FAP – Fine Art Photography

Fine art photography (FAP) refers to photographs that are made in the creative vision of the photographer as an artist. Fine art photography generally stands in contrast to photojournalism, which is a visual account of news events or a record of things, places and people. Commercial photography, the primary focus of which is to advertise products or services, is generally held apart from fine art as well. That said in my experience the commercial and journalistic often slops over into fine art.If one reviews the history of photography it quickly become clear that well made image narratives, produced for journalistic or commercial purposes, frequently become objects of art. Often but not always this transition takes place well after the journalistic or commercial significance has passed. If one examines the enduring images from the great photographic publications of the past, the truth of this can easily be verified. Today many truly great images can be seen on the web, produced from the present journalistic and commercial traditions.I could find no generally accepted definition(s) of the terms “art photography”, “artistic photography” or “fine art photography. Definitions are found in articles, essays and reference books in all media forms. What seems to be lacking is the generally or universally accepted part. (see: Wikipedia-Fine-art photography for examples.)The balance of this essay is more personal opinion dependent than academic. One significant difference between an artistic rendering and fine art is the level of emotion created by the image’s narrative. An artistic rendering, of a really great image. that is creatively presented is surely art. Fine art takes that rendering one or two steps further into an emotional place that transcends the propose or location. Art in general and fine art almost always has a transcendence or universality that just images can not quite match. Fine art melds together all the compositional, technical and transcendence qualities to give it and its narrative a true universality.I have been at this photography business, all be it hesitantly at first, since I was 11, that is (58 years). Over that time I have made images for just about any purpose one can imagine. In my mind or better to my taste, I have created fine art works in most if not all of them. The exception is probably in the classification snapshots. Got a few really good ones but no true art. In attempting to create the best possible images, of what ever subject and purpose was holding my interest, I found my creative vision could often be satisfied. I should also note that while my vision was frequently satisfied, my technical competence or the limitations of the equipment of the day, did not always yield stellar results.A truly artistic image, regardless of subject or purpose has the qualities, often intangible, of what I call fine art. I have some training and education in art history. I understand the principles of composition and most of the technical aspects of most, if not all art forms. Don’t misunderstand, I claim no pretense to full competence for any except photography.As I Found It and Ideal Totem (my two stock photo services) hold well over 4,000 images (at the time of writing). A very high proportion of these stock images qualify as art. They are good and well presented, even the textures and patterns tell their story well. Some are probably even great. Perhaps not quite as many as my ego would like, but still a good number. None are true Fine Art.A small percentage of my work has been selected to be offered as, highly limited, special fine art editions. These editions will be presented in physical format that has the same listing quality as the images themselves.In a world of Fine Art images are often classified the same way as paintings. For example: Impressionism, Abstract, Realism and so on. Fine Art implies the imposition of the creative mind over reality except in the Realism school. Impressionism is more concerned with the spirit of a subject than accurate rendering. Abstraction realities on a different external world view often reducing the subject to geometric shapes, lines and zone of color.The photographer can and does do this too. His tool box is different. Gone are brushes and palette knife. He substitutes one technology for another.Digital based art and modern photography is that, has the potential to become over produced and ubiquitous. No matter how good a work is, if reality and uniqueness are not preserved then it becomes ordinary and cheep. The power or feeling created by the image as not been lost it is the commonality that causes it to become devalued.For Digital Art in any form to maintain a unique, rear and valued position it must be produced or created in highly restricted and limited numbers. We are not talking hundreds we are talking ten or less. If all the physical characteristics of the work achieves exceptional quality, the same kind of quality as an oil or water-color painting; it still may not hold true economic value, unless the numbers are highly restricted. Only then can a Photographic Fine Art status be maintained.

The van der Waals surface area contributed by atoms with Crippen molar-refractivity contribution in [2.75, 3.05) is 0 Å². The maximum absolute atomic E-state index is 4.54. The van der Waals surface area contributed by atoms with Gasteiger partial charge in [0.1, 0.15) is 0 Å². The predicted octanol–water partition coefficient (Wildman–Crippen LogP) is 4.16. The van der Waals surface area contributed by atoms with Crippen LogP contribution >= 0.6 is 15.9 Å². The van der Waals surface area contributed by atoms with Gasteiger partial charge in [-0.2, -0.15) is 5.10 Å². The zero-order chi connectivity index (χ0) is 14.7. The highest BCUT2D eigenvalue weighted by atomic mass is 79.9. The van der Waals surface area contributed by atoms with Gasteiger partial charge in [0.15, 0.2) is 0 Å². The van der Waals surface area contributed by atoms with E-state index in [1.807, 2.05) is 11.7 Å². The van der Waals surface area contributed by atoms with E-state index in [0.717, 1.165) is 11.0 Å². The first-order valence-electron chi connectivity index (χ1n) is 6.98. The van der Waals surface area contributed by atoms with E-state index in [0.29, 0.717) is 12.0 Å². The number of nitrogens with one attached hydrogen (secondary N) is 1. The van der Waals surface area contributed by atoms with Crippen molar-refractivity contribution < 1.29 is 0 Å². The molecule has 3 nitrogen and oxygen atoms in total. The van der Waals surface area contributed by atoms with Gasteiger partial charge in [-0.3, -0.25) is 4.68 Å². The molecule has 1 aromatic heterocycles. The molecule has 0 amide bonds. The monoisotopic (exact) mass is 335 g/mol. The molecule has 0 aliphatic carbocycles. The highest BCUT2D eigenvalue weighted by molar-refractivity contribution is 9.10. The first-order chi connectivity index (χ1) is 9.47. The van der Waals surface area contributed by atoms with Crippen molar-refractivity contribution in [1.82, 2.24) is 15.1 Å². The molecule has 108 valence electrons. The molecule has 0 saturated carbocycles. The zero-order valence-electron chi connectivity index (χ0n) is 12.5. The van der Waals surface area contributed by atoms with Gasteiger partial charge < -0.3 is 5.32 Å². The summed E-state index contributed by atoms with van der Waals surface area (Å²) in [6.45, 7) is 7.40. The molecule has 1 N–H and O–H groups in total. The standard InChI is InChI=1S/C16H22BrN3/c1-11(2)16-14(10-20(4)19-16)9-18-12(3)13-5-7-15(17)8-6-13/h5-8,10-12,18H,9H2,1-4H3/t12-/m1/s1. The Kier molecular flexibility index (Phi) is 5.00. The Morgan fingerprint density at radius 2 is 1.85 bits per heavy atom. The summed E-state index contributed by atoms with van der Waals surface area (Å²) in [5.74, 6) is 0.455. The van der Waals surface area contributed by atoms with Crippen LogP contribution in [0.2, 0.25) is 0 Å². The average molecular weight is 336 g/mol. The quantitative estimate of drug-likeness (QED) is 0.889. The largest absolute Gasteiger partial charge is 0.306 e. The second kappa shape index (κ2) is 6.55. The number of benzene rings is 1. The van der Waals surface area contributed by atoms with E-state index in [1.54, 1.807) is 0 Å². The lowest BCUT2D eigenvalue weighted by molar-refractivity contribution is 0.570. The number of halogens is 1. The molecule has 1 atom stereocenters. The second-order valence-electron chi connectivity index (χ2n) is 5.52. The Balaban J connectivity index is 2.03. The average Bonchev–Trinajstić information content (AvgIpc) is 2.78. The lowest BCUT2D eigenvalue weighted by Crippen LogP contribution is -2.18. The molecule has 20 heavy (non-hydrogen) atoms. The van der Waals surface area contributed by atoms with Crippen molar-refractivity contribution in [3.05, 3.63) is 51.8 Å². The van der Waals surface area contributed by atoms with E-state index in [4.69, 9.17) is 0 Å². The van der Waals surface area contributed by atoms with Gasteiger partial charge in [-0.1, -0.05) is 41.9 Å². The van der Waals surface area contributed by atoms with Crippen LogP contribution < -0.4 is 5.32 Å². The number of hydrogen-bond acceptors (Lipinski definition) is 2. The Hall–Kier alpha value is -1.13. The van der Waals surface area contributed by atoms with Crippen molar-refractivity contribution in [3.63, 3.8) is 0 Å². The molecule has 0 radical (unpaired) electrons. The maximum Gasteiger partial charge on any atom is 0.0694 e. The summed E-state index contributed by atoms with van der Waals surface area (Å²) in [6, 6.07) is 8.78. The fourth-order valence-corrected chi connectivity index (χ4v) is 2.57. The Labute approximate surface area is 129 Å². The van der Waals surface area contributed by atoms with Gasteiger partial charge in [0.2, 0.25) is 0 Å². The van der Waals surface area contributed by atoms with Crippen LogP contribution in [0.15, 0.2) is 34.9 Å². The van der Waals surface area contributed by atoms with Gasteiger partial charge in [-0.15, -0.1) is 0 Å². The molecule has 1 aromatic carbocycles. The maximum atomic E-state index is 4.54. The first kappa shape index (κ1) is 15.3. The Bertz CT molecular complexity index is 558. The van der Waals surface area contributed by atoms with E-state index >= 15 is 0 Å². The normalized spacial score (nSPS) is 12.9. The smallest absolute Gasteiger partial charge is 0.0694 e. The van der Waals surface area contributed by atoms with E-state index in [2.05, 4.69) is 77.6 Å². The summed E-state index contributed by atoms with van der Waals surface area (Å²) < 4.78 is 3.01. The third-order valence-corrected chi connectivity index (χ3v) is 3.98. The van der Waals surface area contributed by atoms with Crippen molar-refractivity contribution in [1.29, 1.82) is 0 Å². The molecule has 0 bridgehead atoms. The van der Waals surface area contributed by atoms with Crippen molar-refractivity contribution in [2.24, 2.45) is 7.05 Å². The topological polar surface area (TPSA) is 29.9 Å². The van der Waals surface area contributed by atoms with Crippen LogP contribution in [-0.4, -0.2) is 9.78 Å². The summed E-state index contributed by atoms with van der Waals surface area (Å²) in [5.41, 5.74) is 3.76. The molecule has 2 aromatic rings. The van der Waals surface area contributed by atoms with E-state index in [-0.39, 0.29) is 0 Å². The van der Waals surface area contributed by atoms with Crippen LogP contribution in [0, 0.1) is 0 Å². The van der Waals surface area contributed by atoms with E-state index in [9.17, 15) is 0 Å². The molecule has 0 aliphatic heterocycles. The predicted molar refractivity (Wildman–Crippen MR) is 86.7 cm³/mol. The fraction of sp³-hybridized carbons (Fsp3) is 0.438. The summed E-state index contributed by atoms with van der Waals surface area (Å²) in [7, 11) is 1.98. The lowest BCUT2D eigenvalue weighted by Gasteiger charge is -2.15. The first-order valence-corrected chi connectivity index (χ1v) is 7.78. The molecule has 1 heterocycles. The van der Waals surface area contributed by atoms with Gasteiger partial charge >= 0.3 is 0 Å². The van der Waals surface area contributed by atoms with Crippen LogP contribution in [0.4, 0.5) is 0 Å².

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Technology and Design History (Timeline Infographics) Part 1